Two major things happened last year: CBD became declassified as a Schedule 1 Drug and WADA (the World Anti-Doping Agency) removed CBD from its list of banned substances. With newfound access, more athletes are now reclaiming their bodies and swapping out prescription drugs for a natural alternative. For active individuals familiar with pain and injury, this feels like a step in the right direction. Succeeding the opioid crisis, it almost seems imperative. 

As an experienced surfer, ultra-marathon runner, and licensed acupuncturist and herbalist,  Lawrence Miller, L.Ac. says, “Ibuprofen is a kidney killer and pain medications are dangerous. Sports athletes deserve a better option. This is an exciting time to have more access to natural medicines for those who need it.” Lawrence is also the cofounder of the company Hit! CBD.

For pro-CBD athletes endorsing the anti-inflammatory and pain-relieving benefits of CBD for all of their fans to see, it’s also led to partnership deals with big CBD companies. According to studies released by Forbes earlier this year, the CBD market alone could reach $20 billion by 2024With that kind of money on the table, the uptake of athletes from all sports endorsing it runs the gamut: surfing, snowboarding, football, basketball, and running, to name a few. But despite what appears to be a utopian time for athletes to take control of what they put into their bodies and make money, there’s still plenty of hurdles. The lack of data around CBD and its affiliation to THC suggests that ‘the science is still trying to catch up with the sales pitch,” as Wired puts it. Labeling and state-to-state distribution guidelines are leaving active consumers questioning who they can trust: the race to find the most reliable CBD company is on.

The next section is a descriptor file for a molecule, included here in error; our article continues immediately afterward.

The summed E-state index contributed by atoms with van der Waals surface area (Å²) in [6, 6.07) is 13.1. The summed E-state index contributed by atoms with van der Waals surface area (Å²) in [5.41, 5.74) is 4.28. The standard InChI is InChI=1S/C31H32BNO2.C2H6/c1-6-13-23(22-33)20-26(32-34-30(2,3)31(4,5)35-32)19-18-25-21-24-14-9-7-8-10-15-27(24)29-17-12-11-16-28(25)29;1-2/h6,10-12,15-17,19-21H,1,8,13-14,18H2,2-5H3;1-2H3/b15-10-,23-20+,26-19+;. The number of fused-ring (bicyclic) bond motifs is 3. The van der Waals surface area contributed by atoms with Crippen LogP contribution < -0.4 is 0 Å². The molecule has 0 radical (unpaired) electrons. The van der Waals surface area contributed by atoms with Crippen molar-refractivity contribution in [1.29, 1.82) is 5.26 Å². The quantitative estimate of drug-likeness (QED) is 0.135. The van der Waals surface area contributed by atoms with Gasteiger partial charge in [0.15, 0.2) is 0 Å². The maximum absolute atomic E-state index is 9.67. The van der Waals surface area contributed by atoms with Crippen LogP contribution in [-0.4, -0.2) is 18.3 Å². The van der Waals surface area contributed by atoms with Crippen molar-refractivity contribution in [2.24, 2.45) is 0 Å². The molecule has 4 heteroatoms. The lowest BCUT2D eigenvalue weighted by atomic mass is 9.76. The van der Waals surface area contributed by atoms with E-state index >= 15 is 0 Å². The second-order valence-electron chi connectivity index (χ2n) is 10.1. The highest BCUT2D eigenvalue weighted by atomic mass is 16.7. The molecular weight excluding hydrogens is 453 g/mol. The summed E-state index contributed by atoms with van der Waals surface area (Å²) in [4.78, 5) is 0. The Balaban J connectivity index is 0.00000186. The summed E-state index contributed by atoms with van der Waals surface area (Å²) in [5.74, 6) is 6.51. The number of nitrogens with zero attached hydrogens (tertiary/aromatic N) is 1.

“Research and academic studies around CBD have been restricted, so there’s a lack of education around it,” says Zeppelin Zeerip, a snowboarder, filmmaker and the founder of CBD marketplace SILVARA. “I was frustrated with the confusion in just trying to figure out how to get it or what was in it. One time, I ended up knocking on a random woman’s door. She had been listed on Google as a CBD retailer in Salt Lake City. It turned out she was out of stock and there was nowhere else to find it in town. I knew it shouldn’t be like this.”